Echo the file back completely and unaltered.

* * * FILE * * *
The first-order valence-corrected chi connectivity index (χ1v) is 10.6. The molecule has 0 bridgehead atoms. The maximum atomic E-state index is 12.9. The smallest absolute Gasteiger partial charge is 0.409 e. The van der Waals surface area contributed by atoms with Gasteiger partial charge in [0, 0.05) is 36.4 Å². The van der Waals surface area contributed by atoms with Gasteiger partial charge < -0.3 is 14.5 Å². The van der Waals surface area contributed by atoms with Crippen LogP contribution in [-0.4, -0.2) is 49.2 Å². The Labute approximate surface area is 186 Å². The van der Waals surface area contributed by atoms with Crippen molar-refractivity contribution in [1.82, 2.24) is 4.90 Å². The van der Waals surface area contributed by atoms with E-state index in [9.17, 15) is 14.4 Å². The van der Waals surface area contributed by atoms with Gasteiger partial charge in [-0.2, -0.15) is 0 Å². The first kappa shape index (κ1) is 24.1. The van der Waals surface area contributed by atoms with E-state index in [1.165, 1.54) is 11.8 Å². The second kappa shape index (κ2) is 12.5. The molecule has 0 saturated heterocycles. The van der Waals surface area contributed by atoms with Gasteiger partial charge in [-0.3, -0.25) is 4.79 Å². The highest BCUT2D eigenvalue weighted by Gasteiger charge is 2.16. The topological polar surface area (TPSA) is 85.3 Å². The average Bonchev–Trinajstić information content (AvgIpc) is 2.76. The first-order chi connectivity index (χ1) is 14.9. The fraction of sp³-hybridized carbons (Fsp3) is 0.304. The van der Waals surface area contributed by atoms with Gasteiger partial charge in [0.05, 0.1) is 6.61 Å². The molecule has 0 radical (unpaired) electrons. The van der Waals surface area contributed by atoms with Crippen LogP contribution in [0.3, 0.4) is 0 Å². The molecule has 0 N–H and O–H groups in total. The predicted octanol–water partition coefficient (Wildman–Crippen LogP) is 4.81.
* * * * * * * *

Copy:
The first-order valence-corrected chi connectivity index (χ1v) is 10.6. The molecule has 0 bridgehead atoms. The maximum atomic E-state index is 12.9. The smallest absolute Gasteiger partial charge is 0.409 e. The van der Waals surface area contributed by atoms with Gasteiger partial charge in [0, 0.05) is 36.4 Å². The van der Waals surface area contributed by atoms with Gasteiger partial charge < -0.3 is 14.5 Å². The van der Waals surface area contributed by atoms with Crippen LogP contribution in [-0.4, -0.2) is 49.2 Å². The Labute approximate surface area is 186 Å². The van der Waals surface area contributed by atoms with Crippen molar-refractivity contribution in [1.82, 2.24) is 4.90 Å². The van der Waals surface area contributed by atoms with E-state index in [9.17, 15) is 14.4 Å². The van der Waals surface area contributed by atoms with Gasteiger partial charge in [-0.2, -0.15) is 0 Å². The first kappa shape index (κ1) is 24.1. The van der Waals surface area contributed by atoms with E-state index in [1.165, 1.54) is 11.8 Å². The second kappa shape index (κ2) is 12.5. The molecule has 0 saturated heterocycles. The van der Waals surface area contributed by atoms with Gasteiger partial charge in [-0.3, -0.25) is 4.79 Å². The highest BCUT2D eigenvalue weighted by Gasteiger charge is 2.16. The topological polar surface area (TPSA) is 85.3 Å². The average Bonchev–Trinajstić information content (AvgIpc) is 2.76. The first-order chi connectivity index (χ1) is 14.9. The fraction of sp³-hybridized carbons (Fsp3) is 0.304. The van der Waals surface area contributed by atoms with Gasteiger partial charge in [0.05, 0.1) is 6.61 Å². The molecule has 0 radical (unpaired) electrons. The van der Waals surface area contributed by atoms with Crippen LogP contribution in [0.3, 0.4) is 0 Å². The molecule has 0 N–H and O–H groups in total. The predicted octanol–water partition coefficient (Wildman–Crippen LogP) is 4.81.